Don’t get me wrong – at United Ghostwriters, we love building relationships with our clients, but now and then, we seem to get approached by some people who may have unrealistic expectations about the ghostwriting process. Here are 5 statements that are best avoided when making first contact with a ghostwriter.

  1. “It’s going to be a best-seller”

While everyone has the right to a vision, I would urge you not to set your hopes too high. Unless you plan on buying thousands of your own books (yes, this really happens), or hiring a PR firm to spread the word, then there is no guarantee of having a best-seller. Even if you did do all this, publishing is an unpredictable game. A best-selling book depends on the quality of the writing as well as marketing efforts. Of course, we at UG can help you get the best chance of having a best-seller, but it’s not guaranteed.

2. “I can’t pay you that much but please write my book anyway!”

This one is particularly galling and happens more often than you may think. Why do some people think professional ghostwriters will agree to being paid very little for years of experience and expertise? I wonder if there is any other professional person in the world who would agree to working under these conditions. It’s like saying to a builder, “I want you to build my house, but I can’t pay you what you have quoted me. Will you build my house anyway?”

3. “Let’s arrange our first meeting in my hotel room/apartment”

Personally, it sends alarm bells when a prospective client requests a first meeting in a private rather than public place. I recall one ghostwriter who turned up to a client’s apartment only to be greeted by her client wearing nothing but a bathrobe. Meeting in a neutral, quiet public space is usually preferable to a ghostwriter, until the relationship develops into one of honesty, trust and respect.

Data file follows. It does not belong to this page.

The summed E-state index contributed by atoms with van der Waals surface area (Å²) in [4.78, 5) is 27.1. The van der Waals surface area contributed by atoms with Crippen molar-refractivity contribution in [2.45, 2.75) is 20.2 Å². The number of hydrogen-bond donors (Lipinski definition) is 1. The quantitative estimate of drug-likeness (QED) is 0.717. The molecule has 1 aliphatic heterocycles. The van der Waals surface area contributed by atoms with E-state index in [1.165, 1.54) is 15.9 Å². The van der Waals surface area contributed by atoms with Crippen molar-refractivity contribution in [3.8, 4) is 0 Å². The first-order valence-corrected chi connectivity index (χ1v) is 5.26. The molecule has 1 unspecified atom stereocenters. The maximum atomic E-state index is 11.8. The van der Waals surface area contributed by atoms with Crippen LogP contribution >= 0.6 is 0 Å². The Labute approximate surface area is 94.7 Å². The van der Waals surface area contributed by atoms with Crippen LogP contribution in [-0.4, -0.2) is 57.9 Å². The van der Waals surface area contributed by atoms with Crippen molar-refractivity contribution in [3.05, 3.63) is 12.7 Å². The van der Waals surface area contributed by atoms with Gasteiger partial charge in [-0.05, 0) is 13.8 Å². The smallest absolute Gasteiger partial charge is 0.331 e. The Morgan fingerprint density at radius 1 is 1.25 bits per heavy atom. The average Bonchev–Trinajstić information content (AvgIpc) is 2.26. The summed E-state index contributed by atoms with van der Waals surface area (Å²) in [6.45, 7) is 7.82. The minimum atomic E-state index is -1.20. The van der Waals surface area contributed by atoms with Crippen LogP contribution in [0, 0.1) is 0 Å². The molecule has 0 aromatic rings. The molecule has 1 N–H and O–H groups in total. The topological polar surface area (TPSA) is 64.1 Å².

4. “Come and interview me in (insert country here). You’ll have to pay for your own travel expenses.”

While I love working with people around the world, I can’t think of one argument that would persuade me to pay for my own flights and accommodation. This might sounds obvious, but in the ghostwriting world, the onus is on the client to pay for travel expenses, especially if they are in a different country.

5. “Everyone thinks I should write a book!”

Does it matter what everyone else says? The only person that matters is you. If you, in your own heart, know that writing a book is the best way to get all your thoughts, passions and knowledge onto the page, then that is the only thing that counts. When your book comes from the heart, your audience will follow.

So before you get in touch, set your expectations, think about your budget, and more importantly, ask yourself if you really want to write a book. If you do these three things, you will have more chance of a successful relationship with your ghostwriter.

Emma Murray is a best-selling author and ghostwriter, specialising in business, psychology and higher education. She also ghosts books, blogs, articles, case studies, and book proposals.